by Mariz Tadros
My last essay spoke about breaking the silence around the invisible women in the Orthodox Church experiencing spousal violence and how we need accountable theology to stop the promotion of the notion that domestic violence is a cross to bear—but that both are essential but insufficient measures of redress. Here I probe further: How do we change the institutional norms that allow clergy to use their spiritual powers to propagate ideas condoning domestic violence? How do we make our churches accountable for upholding dignity and compassion for all? How do we create internal mechanisms with authoritative impact so that, with time, there is zero tolerance among believers for any justification of domestic violence? Continue reading
by Carrie Frederick Frost
About a decade ago I found myself pregnant with triplets halfway through work on a PhD in theology at the University of Virginia. My husband and I had thought long and hard about having a third child, so the joke was on us when—to our total surprise—we learned at a routine ultrasound that I was carrying not just our third child, but also our fourth and fifth. One of my many reactions to this news was to write a book.
Admittedly, penning a work of incarnational theology many not be the typical reaction to a triplet pregnancy, but there’s really nothing typical about a triplet pregnancy. For me, even though I had been a mother of two for several years already, the prospect of a trifecta of infants raised the spiritual stakes of motherhood: I was deeply driven to know more about how motherhood was understood within the Orthodox Christian theological tradition. Continue reading
by Nadieszda Kizenko
Dr. Katherine Kelaidis recently published a piece in this forum on ‘Headscarves, Modesty, and Modern Orthodoxy.’ The article, a loving homage to Kelaidis’s grandmother, aunts, and mother, describes the pressures faced by Greek immigrant women of the American Mountain West two generations ago, by contemporary Muslim women, and by Orthodox women under Ottoman rule. Acknowledging head covering as a historical code for women’s modesty and chastity—shared, one might point out, by Orthodox Jews, African American ‘church ladies,’ Roman Catholics before Vatican II, and Episcopalians before the social changes of the 1960s—the author then makes two unexpected turns. She perceptively notes that, to her supremely modest aunts, mothers, and ancestors, modesty meant “not calling attention to yourself…when everyone was wearing a headscarf, you wore it. But when you when you found yourself in a time and place where women had taken it off, you took it off as well.” “Any other choice,” Kelaidis continues, “was a display of self-aggrandizement.”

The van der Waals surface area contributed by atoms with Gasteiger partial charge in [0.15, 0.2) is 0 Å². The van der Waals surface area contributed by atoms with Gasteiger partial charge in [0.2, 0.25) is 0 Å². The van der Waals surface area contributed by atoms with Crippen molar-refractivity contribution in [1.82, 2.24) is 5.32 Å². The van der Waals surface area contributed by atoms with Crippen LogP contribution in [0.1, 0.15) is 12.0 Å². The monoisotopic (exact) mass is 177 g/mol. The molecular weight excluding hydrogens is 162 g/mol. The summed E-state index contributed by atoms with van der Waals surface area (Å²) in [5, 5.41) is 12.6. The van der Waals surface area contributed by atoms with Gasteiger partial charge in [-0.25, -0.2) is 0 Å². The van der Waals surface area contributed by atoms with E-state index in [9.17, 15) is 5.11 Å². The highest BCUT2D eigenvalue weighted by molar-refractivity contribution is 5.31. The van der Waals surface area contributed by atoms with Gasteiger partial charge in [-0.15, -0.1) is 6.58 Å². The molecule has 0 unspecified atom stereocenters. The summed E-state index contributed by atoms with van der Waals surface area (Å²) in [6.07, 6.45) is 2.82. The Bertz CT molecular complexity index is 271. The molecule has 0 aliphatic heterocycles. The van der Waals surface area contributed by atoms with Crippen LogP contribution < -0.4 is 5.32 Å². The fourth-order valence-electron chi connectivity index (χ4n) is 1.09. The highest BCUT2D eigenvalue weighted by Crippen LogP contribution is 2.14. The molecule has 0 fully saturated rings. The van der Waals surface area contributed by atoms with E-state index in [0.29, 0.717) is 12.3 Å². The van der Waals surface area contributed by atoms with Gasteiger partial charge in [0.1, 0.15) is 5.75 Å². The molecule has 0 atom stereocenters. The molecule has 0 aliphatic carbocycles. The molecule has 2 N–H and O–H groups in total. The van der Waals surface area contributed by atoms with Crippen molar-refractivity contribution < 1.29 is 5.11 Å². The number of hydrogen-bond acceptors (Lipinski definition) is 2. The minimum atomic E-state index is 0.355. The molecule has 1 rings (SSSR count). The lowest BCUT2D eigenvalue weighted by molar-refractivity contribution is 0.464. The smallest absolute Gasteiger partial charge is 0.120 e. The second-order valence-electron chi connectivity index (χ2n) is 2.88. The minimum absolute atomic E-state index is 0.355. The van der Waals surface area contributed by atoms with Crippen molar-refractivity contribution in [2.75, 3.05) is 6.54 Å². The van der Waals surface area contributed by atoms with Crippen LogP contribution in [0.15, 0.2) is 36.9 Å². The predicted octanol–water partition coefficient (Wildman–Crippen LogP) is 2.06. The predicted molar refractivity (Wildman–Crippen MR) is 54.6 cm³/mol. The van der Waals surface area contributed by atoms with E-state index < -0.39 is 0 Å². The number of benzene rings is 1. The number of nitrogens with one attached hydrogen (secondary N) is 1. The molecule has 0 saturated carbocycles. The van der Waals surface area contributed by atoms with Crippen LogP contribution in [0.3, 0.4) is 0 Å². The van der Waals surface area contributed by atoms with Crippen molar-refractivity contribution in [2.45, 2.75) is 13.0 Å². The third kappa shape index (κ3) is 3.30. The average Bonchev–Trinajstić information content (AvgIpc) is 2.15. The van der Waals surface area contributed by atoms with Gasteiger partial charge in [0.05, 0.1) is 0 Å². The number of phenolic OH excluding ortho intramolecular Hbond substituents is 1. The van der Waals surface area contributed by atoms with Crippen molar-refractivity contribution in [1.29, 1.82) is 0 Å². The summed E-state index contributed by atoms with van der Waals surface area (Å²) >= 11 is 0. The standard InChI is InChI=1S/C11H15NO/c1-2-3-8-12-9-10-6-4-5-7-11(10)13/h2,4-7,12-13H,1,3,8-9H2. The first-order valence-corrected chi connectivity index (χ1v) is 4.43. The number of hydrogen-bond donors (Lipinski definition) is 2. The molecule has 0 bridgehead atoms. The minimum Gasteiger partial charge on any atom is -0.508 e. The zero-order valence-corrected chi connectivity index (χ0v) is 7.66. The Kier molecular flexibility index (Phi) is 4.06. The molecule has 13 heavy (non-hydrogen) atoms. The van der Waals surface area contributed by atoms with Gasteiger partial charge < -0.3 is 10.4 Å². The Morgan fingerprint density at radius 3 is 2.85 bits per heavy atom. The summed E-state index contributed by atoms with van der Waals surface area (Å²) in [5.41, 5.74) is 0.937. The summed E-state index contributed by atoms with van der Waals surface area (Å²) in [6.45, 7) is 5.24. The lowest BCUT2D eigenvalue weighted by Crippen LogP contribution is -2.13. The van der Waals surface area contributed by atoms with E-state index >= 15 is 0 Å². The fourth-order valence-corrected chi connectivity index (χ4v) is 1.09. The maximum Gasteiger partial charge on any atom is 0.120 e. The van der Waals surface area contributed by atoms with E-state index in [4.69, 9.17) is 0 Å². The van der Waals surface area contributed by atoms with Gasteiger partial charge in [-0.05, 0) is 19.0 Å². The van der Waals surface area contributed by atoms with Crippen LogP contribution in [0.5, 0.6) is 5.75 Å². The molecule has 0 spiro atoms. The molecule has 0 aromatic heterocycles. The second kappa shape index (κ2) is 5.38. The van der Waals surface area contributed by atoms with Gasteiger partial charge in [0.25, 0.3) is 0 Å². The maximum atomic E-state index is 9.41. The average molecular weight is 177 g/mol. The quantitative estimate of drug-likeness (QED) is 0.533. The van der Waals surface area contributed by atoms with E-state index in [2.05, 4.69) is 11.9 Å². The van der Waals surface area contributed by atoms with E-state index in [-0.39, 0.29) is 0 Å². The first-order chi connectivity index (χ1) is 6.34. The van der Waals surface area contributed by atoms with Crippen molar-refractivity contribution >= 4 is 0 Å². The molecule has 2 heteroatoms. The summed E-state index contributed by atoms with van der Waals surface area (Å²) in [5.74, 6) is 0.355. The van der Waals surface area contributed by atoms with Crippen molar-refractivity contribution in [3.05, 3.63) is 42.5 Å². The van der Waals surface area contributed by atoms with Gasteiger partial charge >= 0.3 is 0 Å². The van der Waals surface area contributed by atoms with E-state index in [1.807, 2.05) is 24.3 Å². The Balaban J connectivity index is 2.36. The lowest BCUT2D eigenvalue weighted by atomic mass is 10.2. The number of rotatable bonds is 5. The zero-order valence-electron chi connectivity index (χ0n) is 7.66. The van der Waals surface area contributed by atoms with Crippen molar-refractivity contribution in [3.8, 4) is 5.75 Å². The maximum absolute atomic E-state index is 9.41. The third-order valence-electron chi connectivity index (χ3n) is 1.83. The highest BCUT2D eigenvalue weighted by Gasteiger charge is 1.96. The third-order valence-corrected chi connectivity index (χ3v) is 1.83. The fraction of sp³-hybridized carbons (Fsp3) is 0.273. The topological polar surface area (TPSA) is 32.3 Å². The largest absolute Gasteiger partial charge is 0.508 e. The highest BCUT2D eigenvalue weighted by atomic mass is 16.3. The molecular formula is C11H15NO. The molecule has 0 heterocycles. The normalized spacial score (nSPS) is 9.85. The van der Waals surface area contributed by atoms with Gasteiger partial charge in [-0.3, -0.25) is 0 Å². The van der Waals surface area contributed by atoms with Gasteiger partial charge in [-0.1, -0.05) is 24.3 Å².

This last comment—that any other choice was a display of self-aggrandizement—leads Kelaidis to a complicated place. It is one thing to suggest that discretion is the better part of valor, and that the truly modest thing to do is to bow in true humility to the reigning external cultural standards of one’s day. One is most modest by not standing out from others. Real modesty—and by extension real Orthodoxy and real propriety—lie precisely in not making a show of one’s modesty or one’s Orthodoxy or one’s propriety. Continue Reading…
by Katherine Kelaidis
Yiayia Kay kept her scarves in the far upper right hand corner of the long light oak dresser. By the time I was old enough to remember, she never took them out except to garden. She would drape one of the silk covers over her perfectly coiffed hair to protect it against the dry winds of the Colorado high plains. As a little girl and even into her teens and early married life, these had been more than mere gardening accoutrements. They were the outward visible witness of her inner self, signaling to the world, not just that she was a Christian, but that she was a lady, modest and chaste. Then one day, around the time television became king, like so many Greek American women of her generation, she folded up the scarves and put them in the dresser.
The fact is that for most of my childhood in the urban, assimilated Greek Orthodox parish where I grew up, the head covering was completely absent. Continue Reading…